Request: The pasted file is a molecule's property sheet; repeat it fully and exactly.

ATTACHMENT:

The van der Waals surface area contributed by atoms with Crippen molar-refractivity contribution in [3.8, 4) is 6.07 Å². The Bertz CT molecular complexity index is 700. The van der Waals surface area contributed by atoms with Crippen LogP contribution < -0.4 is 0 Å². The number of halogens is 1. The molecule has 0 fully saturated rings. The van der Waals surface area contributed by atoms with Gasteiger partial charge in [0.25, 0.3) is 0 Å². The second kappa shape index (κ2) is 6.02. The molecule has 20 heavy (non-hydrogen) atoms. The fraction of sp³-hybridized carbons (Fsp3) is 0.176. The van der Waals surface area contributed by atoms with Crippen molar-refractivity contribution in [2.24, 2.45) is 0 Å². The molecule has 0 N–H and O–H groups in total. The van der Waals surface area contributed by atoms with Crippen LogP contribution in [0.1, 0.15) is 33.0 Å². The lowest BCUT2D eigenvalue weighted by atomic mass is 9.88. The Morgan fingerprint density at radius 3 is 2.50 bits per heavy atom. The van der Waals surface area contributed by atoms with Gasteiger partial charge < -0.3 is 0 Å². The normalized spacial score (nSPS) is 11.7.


The van der Waals surface area contributed by atoms with Crippen molar-refractivity contribution in [3.8, 4) is 6.07 Å². The Bertz CT molecular complexity index is 700. The van der Waals surface area contributed by atoms with Crippen LogP contribution < -0.4 is 0 Å². The number of halogens is 1. The molecule has 0 fully saturated rings. The van der Waals surface area contributed by atoms with Gasteiger partial charge in [0.25, 0.3) is 0 Å². The second kappa shape index (κ2) is 6.02. The molecule has 20 heavy (non-hydrogen) atoms. The fraction of sp³-hybridized carbons (Fsp3) is 0.176. The van der Waals surface area contributed by atoms with Crippen molar-refractivity contribution in [2.24, 2.45) is 0 Å². The molecule has 0 N–H and O–H groups in total. The van der Waals surface area contributed by atoms with Crippen LogP contribution in [0.1, 0.15) is 33.0 Å². The lowest BCUT2D eigenvalue weighted by atomic mass is 9.88. The Morgan fingerprint density at radius 3 is 2.50 bits per heavy atom. The van der Waals surface area contributed by atoms with Gasteiger partial charge < -0.3 is 0 Å². The normalized spacial score (nSPS) is 11.7.